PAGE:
Cynthia Kellam: Great question and very relevant. So, a number of years ago, when I first joined TE, one of the first things I did was actually ad the voice of the customer elements that I described on TE.com, because I was focused just on our digital channel, and we immediately started sharing on a monthly basis, “These are the types of things that we’re hearing. This is what we’re seeing.” And we’d start to identify trends.
And sometimes we also shared verbatims because everyone knows when it comes to customer experience, the best way you can start to build empathy for your customer is to literally have your business leaders read the voice of the customer or even watch a video of a customer kind of describing an issue that they have. So, we started doing that too, and one of the things we immediately learned was that the challenge with that is that sometimes you have folks that get just really focused on, “Well, this is the biggest problem we have because I heard this customer say it. We must solve this problem.” And so, we hit the empathy trigger, and someone was feeling like they really, “Oh my gosh, this is terrible. This must be an awful problem.” And we’d have to always balance that with yes, it is a problem, and we should have empathy for that, but ultimately we need to look at more of the trends, and what segments of customers do we want to focus on. Is this just a one time issue? Is it something where we just need to call and talk to this customer and have empathy with them on the phone to let them know we’re sorry that they had this bad experience? Or is there a systemic problem that’s impacting 40, 50% of our customers that needs to be solved?
And it’s really always I have found in this role to be always balancing those two things of wanting to, needing that empathy. You need your business leaders to really care about their customers and what’s causing pain and what’s not. But balance it with a data-backed insight about what’s really gonna have an impact or what’s really having an impact on-
Carman Pirie: How widespread is that problem?
Cynthia Kellam: Exactly. Absolutely. Exactly. The same thing. And in fact, and I can’t help reflecting back on the product data discussion, but this even happened with product data where when we first started tackling the product data problem, we were sharing at a part level. We’d get a customer who would complain about a part and say, “This part is missing a document.” And we’d hear, “Hey, are you making sure that document got added to that part?” So, imagine every week you get hundreds of individual comments from someone saying, “This part’s missing a document,” and we said, “Look, we can focus on chasing every one of these different pieces of feedback to make sure the document was added to the part or we can look at all of our products, and all of the documents, and see at scale how many are missing documents, and instead focus on this kind of higher level KPI that’s really more about the system.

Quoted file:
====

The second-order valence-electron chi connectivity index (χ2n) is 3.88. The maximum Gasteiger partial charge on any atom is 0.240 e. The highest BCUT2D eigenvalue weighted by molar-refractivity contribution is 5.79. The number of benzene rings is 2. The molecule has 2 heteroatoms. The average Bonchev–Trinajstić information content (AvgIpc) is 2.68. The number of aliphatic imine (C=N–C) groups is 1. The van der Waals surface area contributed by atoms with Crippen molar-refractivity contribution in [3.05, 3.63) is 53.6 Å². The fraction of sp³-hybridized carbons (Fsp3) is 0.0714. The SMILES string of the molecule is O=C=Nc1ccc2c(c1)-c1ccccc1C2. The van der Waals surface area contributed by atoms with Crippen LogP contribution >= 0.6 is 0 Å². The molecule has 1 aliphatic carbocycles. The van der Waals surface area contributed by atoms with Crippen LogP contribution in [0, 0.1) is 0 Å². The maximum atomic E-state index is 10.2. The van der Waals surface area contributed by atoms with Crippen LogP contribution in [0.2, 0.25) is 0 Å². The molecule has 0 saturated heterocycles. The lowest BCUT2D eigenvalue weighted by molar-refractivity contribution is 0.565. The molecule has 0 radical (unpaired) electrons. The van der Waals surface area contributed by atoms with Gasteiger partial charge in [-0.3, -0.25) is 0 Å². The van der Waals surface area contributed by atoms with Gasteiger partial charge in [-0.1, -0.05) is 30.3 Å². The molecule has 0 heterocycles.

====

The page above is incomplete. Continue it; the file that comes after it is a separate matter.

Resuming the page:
And again, this is you’ve always got to figure out where’s the right place to put your energy, and time, and capacity that’s gonna make the biggest difference. And there’s a Bain model of customer experience that talks about… which is where NPS came from. The inner loop and the outer loop, and the inner loop is about how do I address the individual customer and the issue that they brought to me, and then the outer loop is really how do I look at trends? How do I zoom out to 10,000-foot view and look at the trends and identify where I need to really do root cause analysis and start fixing our system overall versus just that individual customer problem. And you want to close the loop in both cases, and you just want to be careful to always not think just because someone’s being really loud about their individual issue that that deserves that larger outer loop analysis and resolution.